Maceo Keeling - SCORE Member, Business Owner and Consultant. Photo: Urban News

The Invisible Women

Maceo Keeling - SCORE Member, Business Owner and Consultant. Photo: Urban News
Maceo Keeling – SCORE Member, Business Owner and Consultant. Photo: Urban News
By Maceo Keeling –

There is no question that men and women are different for very specific reasons.

On the surface men are perceived to be physically stronger and have the brute strength to lift heavy objects or fight aggressors. Women are perceived to have the gift of managing multiple challenges of varying types and complexities. Men tend to be a bit more combative, while women are willing (in some cases) to compromise and negotiate.

Whether or not you agree with these over-simplifications, we must agree that history has proven that we need each other, and that the various roles played by women and men, and whatever characteristics are exhibited, all of them are needed, even if the need appears at different times and in different circumstances.

Yet many hold a religious perspective that man is—and is meant to be—the head of his woman. In American culture, the man is head of the household. In keeping with English traditions, Laws of Coverture by Barrister William Blackstone essentially states, When man and woman are married they become one—and that one is the man.

A very interesting article on the subject at is on Thoughtco.com, which explains that, under traditional law, “When a woman marries she becomes incorporated into the man’s property and is essentially rendered a mere extension of the man’s existence under the law.” Thus a woman is deemed invisible!

Many of these laws were, and are, as outlandish as the Jim Crow movement establishing and perpetuating segregation in America. To ask why we celebrate women, their stories, their struggles and triumphs in a special issue of this paper is akin to asking why celebrate Black History Month.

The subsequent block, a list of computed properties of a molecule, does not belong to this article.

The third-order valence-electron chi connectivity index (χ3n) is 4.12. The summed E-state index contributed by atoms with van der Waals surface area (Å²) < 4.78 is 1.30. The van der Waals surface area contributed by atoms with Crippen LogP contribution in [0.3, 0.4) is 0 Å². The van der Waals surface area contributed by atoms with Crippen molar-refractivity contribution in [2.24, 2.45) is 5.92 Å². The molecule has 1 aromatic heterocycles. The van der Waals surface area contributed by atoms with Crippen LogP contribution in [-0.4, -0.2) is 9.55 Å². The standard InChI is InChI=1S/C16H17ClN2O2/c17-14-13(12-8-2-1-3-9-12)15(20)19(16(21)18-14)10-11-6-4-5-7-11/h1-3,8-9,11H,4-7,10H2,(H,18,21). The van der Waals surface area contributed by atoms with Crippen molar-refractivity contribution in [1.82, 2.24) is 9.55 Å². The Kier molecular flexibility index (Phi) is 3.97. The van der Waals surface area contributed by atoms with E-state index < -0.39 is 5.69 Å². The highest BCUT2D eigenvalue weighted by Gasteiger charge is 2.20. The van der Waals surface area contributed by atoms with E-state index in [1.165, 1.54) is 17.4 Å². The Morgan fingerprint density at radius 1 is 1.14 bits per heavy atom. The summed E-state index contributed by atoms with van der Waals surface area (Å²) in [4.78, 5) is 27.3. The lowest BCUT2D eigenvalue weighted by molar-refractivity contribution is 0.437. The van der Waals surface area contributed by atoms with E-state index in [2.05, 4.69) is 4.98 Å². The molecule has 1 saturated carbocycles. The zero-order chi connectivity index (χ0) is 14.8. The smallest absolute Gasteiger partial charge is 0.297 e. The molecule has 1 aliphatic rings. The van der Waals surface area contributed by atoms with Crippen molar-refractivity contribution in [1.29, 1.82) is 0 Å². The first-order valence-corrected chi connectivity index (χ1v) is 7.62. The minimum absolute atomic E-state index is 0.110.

The magnitude of women’s contributions to this country and the world is both immeasurable and, to a great extent, unmeasured. Women have labored and delivered in the need for change for centuries. If women don’t tell their stories from their perspective, others will appropriate their narrative as “his-story,” never “her-story.”

I have six sisters, and their positive influence, intelligence, strength, power, and wit have lifted me more than any achievement I could imagine. My mother’s endurance, commitment, faith, and fortitude resides in each of us, and a legacy of inheritance that lives in me, although she has gone on to that golden shore.

When we look at our struggle as African American people, we see that it is the compassion of women who used their insight, wisdom, wit, nurturing, and unconditional love to bring about change.

As a woman once said to me, “When the water rises—all boats are lifted!”

In conclusion, the message I share is when we (men and women), come together in agreement we step into the full power of humanity. We need each other in faith and work to homogenize our needs.

Thank you to those mothers, sisters, aunts, daughters, and intercessors who are caregivers to our universal world family.

Tell your story! And may all the rest of us listen well!

 

Remember: You don’t have to be great to get started, but you do have to start to become great!

 


“Vision Is Not Enough – Clarity is Vital to Achieve Your Goals.” Speaker Requests Contact (828) 989-6999.

The opinions and statements made in this column are solely the opinions of the author and not necessarily those of The Urban News.

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